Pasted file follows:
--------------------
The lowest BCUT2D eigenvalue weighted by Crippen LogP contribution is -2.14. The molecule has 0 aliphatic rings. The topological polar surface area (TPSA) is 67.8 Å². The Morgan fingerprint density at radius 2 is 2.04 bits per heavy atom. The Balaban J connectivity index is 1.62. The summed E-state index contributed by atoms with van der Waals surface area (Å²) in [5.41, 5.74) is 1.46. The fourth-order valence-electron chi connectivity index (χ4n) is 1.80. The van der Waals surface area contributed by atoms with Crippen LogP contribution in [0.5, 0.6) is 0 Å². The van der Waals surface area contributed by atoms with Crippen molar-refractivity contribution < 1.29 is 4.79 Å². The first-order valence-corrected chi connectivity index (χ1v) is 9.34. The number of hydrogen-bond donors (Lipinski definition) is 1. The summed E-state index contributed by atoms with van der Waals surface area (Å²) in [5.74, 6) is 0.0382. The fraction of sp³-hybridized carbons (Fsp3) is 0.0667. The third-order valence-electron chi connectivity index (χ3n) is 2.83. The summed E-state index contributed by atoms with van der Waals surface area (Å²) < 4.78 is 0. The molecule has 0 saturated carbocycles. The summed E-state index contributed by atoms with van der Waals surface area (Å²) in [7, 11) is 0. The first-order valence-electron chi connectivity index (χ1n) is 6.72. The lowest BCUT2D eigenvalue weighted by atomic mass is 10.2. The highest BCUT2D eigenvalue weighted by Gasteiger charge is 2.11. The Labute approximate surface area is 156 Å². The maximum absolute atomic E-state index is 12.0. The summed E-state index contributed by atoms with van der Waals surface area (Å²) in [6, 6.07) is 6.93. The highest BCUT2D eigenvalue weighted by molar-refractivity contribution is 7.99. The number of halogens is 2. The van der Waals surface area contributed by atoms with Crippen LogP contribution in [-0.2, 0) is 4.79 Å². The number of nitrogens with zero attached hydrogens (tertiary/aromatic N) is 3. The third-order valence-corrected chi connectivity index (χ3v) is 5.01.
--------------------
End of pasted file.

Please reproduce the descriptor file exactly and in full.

The lowest BCUT2D eigenvalue weighted by Crippen LogP contribution is -2.14. The molecule has 0 aliphatic rings. The topological polar surface area (TPSA) is 67.8 Å². The Morgan fingerprint density at radius 2 is 2.04 bits per heavy atom. The Balaban J connectivity index is 1.62. The summed E-state index contributed by atoms with van der Waals surface area (Å²) in [5.41, 5.74) is 1.46. The fourth-order valence-electron chi connectivity index (χ4n) is 1.80. The van der Waals surface area contributed by atoms with Crippen LogP contribution in [0.5, 0.6) is 0 Å². The van der Waals surface area contributed by atoms with Crippen molar-refractivity contribution < 1.29 is 4.79 Å². The first-order valence-corrected chi connectivity index (χ1v) is 9.34. The number of hydrogen-bond donors (Lipinski definition) is 1. The summed E-state index contributed by atoms with van der Waals surface area (Å²) in [5.74, 6) is 0.0382. The fraction of sp³-hybridized carbons (Fsp3) is 0.0667. The third-order valence-electron chi connectivity index (χ3n) is 2.83. The summed E-state index contributed by atoms with van der Waals surface area (Å²) < 4.78 is 0. The molecule has 0 saturated carbocycles. The summed E-state index contributed by atoms with van der Waals surface area (Å²) in [7, 11) is 0. The first-order valence-electron chi connectivity index (χ1n) is 6.72. The lowest BCUT2D eigenvalue weighted by atomic mass is 10.2. The highest BCUT2D eigenvalue weighted by Gasteiger charge is 2.11. The Labute approximate surface area is 156 Å². The maximum absolute atomic E-state index is 12.0. The summed E-state index contributed by atoms with van der Waals surface area (Å²) in [6, 6.07) is 6.93. The highest BCUT2D eigenvalue weighted by molar-refractivity contribution is 7.99. The number of halogens is 2. The van der Waals surface area contributed by atoms with Crippen LogP contribution in [-0.2, 0) is 4.79 Å². The number of nitrogens with zero attached hydrogens (tertiary/aromatic N) is 3. The third-order valence-corrected chi connectivity index (χ3v) is 5.01.